Thanks for your words. I can only hope because I feel like I have hit a wall
mytoni is finally in a state hospital, otherwise she would be homeless, she does ok at one day and then she writes an angry letter. the next, it was hard to do this, thank god for my granddaughter who knew what to do…the police dept knew her, , and yet she cant understand why she is in there, my husband wont have anything to do with her, he keeps asking me why are you doing this, i tell because she is mydaughter , and i love her very much… we all understand the pain , grief, and throwing up your hands at time… but. keep your head up … and go on with your life,
I’m so sad. I thought it would be different for a parent vs a spouse. It’s the same pain and hard to get them healthy.
I feel you pain! I had to do this when I sold the house my son was living in. I did it because he could not follow the rules and let street people in who were destroying the house not to mention going to jail every other month because the neighbors call the police and had him arrested for stupid stuff.
My son just flew home to us a couple of days ago because the judge could not figure out what to do with him. I hired an attorney who negotiated him coming to our home and dismissing his 2 yr probation if he left the state. My son is 44 and we are in our 70s…after 24 hours if is board stupid but in good spirits …he had been living In his car in Seattle for about 3/4 weeks before going back to jail for 2 months…cold wet and raining before he went in and colder when he got out last week…he agreed to come for the holidays not knowing I agreed to try and keep him with me for 24 months…I only have to let authorities know if he returns …now the hard part…I don’t think he has SK…I think it is drug paranoia …don’t know how to find out for sure but if he was on meds in jail…they will wear off in a few weeks… he also totaled his car before he left Seattle so he definitely was on the street…all he can talk about is getting another car and going back…day to day challenges for sure…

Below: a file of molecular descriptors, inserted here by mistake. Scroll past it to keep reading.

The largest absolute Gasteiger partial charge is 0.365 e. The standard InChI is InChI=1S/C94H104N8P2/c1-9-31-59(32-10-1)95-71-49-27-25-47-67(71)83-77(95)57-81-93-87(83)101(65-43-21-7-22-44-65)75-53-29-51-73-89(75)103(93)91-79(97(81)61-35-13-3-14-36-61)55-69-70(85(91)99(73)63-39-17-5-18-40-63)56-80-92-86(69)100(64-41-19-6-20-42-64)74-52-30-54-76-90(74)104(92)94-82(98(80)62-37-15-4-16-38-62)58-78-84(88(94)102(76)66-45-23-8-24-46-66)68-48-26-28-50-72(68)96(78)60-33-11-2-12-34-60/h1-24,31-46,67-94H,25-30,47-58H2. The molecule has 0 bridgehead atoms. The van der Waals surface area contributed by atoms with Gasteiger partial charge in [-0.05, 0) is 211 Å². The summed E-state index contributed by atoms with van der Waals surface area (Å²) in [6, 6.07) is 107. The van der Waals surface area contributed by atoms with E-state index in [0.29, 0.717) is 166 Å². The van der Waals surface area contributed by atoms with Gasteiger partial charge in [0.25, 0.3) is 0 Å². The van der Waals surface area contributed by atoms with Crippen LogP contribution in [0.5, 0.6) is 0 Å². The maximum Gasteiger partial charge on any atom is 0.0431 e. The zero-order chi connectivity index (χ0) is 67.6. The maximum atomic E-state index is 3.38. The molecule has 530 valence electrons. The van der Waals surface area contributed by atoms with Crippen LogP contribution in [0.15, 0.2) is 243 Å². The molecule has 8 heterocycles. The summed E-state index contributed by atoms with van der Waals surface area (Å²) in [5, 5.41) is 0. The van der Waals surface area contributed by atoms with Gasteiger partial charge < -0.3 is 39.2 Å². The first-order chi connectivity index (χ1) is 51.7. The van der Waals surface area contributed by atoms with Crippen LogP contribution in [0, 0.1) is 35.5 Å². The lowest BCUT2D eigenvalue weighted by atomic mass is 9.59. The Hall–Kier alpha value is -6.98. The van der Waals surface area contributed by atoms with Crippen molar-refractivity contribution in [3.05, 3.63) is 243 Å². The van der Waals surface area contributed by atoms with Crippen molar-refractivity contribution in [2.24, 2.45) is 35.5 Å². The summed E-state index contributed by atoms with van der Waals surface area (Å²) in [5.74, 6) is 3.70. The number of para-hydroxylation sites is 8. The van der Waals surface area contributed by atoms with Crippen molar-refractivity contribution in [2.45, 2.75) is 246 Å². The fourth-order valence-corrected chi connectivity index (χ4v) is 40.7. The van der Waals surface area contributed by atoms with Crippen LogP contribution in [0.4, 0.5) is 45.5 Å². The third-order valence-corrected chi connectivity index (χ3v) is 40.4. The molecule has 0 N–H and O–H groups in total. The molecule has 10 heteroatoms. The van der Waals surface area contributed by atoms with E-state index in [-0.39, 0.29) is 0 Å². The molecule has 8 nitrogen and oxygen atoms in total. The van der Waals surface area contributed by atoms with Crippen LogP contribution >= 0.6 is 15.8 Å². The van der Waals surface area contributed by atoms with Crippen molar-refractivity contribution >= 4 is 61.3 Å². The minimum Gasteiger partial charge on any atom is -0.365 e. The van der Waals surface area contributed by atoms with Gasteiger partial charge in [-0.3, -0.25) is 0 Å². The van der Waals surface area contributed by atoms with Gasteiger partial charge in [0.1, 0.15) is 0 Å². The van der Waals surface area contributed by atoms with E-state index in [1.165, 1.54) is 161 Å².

Again, I feel your pain
First, I want to say you are an amazing person travelling so far to see your son. You seem to have tried your best, but with this illness he will follow his own path, which may be very difficult to fathom. My son too has sz and refuses to accept he has a problem and refuses any help with his illness. I live in a rural area and no one is willing to do anything for him unless he is “harmful to himself or others”. It has taken years to wrap my head around that. He has been homeless on several occasions, but is currently at home. When he came back last time he was in bad shape with open sores, malnutrition and persistent delusions. Although he has a small house on our property now, he still lives much of the life of a street person: begging for money and wandering the streets. When he was gone on the streets I was sad, worried, but I must admit our family needed some relief from the daily outbursts that never seem to end and never seem to lead to any solution. I believe that as the mentally ill get older their behavior calms down a bit. Your son is still quite young so have hope that he will change some of his ways. We just have to accept that we did the best we could. Prayers help me and also trying to remember his good qualities. It also helps me to know I am not in this alone, other people are going through similar things and deep down we all love our MI family member and hope for the best.
I can only imagine. My son is 24 and I always ask for how long? I am 60 and my husband 66. This is not the retirement we were looking too. Most people in this chat do no know each other but in a very intimate way we know exactly what are talking about and share in the pain. Thanks for your posting.